Nicholas Gruen

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Nicholas Gruen (born 1957) is a prominent Australian economist and commentator on innovation and the CEO of Lateral Economics and Chairman of the Open Knowledge Foundation (Australia). He was formerly Chairman of the Australian Centre for Social Innovation, the Australian Government's Innovation Australia and founding chairman of Kaggle. Lindsay Tanner has described him as "Australia's foremost public intellectual".


Gruen has a Bachelor of Laws from the University of Melbourne and a Bachelor of Arts with first class honours in History from the Australian National University. He has a PhD from the Australian National University.


Gruen worked as adviser to Senator and Federal Industry Minister John Button from the early 1980s and was regarded as the architect of the Button car plan, which moved the industry towards freer trade, eliminating quotas, reducing tariffs and assisting exports. From 1990 to 1993 he worked as economic adviser to Treasurer John Dawkins. He was appointed to the Productivity Commission on which he served from 1993 until his departure in the late 1990s to join the Business Council of Australia where he directed the BCA's New Directions project. In 2000 he founded, economic consultancy Lateral Economics and a discount finance broker that rebates part of its commission to borrowers Peach Home Loans. In this period he has advised Federal and State Governments as a consultant and as member or chair of various government appointed committees. From 2008 to 2012 Gruen was a board member of Sustainability Victoria. He is a member of the Council of the National Library of Australia. In 2011 he was appointed to the board of Innovation Australia and was subsequently appointed as its chair.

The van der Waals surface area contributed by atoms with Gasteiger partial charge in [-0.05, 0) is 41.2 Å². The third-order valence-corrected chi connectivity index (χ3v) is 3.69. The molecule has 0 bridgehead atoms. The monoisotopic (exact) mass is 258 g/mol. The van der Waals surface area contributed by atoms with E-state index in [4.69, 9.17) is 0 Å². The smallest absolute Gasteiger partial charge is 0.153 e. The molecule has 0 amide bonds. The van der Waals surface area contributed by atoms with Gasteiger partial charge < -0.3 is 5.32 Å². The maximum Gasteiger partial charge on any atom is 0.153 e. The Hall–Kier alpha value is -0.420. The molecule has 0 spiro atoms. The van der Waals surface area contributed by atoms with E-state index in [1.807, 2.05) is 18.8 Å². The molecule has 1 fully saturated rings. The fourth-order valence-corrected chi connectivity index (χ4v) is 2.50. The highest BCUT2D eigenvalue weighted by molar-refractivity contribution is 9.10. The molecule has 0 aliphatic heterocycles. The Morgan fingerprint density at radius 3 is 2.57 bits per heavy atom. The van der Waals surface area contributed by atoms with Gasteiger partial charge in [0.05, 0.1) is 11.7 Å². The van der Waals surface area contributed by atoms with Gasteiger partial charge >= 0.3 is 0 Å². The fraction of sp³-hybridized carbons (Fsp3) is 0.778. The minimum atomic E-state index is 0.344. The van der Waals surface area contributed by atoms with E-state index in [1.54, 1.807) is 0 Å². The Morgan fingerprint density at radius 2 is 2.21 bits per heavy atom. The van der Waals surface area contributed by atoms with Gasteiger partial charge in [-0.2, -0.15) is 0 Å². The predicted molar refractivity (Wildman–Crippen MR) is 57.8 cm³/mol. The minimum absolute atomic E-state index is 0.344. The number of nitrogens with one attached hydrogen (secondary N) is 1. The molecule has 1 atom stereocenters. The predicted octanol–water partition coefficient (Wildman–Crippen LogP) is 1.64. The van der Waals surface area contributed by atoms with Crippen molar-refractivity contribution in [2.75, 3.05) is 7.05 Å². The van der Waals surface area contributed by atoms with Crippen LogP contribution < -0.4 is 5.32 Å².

Gruen has become prominent in public economic discussion. He had a regular economic column for the Courier Mail and later wrote regularly for the Australian Financial Review. He has also is a regular contributor to the popular blog Club Troppo and was an author on On Line Opinion. He has held visiting fellowships at the University of Melbourne and the Australian National University.

He built the Herald/Age Lateral Economics (HALE) Index of Wellbeing which augments official national income measures to take account of the implications of changes in inequality, human capital, natural capital, and major health issues such as life expectancy, mental illness and obesity.

He has mounted the public case for a range of reforms including

  • refashioning the institutions of government budgeting in the image of monetary policy to inject greater independence and flexibility into fiscal policy as a macro-economic instrument.
  • allowing people to access their superannuation savings (pension plan) to help raise a house deposit.
  • improving information flows in a range of markets such as labour markets (on relative safety and job quality) and markets for professional services (on service quality and likely outcomes).
  • building digital public private partnerships to enable services such as 23andMe to be provided as free public goods rather than private goods by subscription
  • giving citizens and business direct access to central banking services to level the playing field between them and commercial banks and to generate substantial seigniorage revenue for government.

He was a member of the Federal Government's Review of the Australian Innovation System in 2008 and chaired the Government 2.0 Taskforce for the Australian Government which was widely praised internationally.[1] The Government subsequently accepted all of the major recommendations of the Taskforce. In 2013 he joined a review panel on Pharmaceutical Patent Extensions.

Gruen was also the first investor in Kaggle (a Melbourne-based data analytics company founded in 2010) serving as its first chairman.[2] He was an early investor in HealthKit and its first chairman and has invested in a range of other Australian and international start-ups.


In 2014 Gruen suggested a radical bank reform that would solve a range of problems. According to Gruen ordinary people should be able to use central banks' services as commercial banks can. For big commercial banks get high margins or fees but don't add much value to those services. Due to the internet the Bank of England for instance could easily extend its services to everyone in the UK. For one thing it should offer deposit and savings account to all.[3]


Gruen is the son of prominent Australian economist Fred Gruen and the brother of Federal Treasury official David Gruen.


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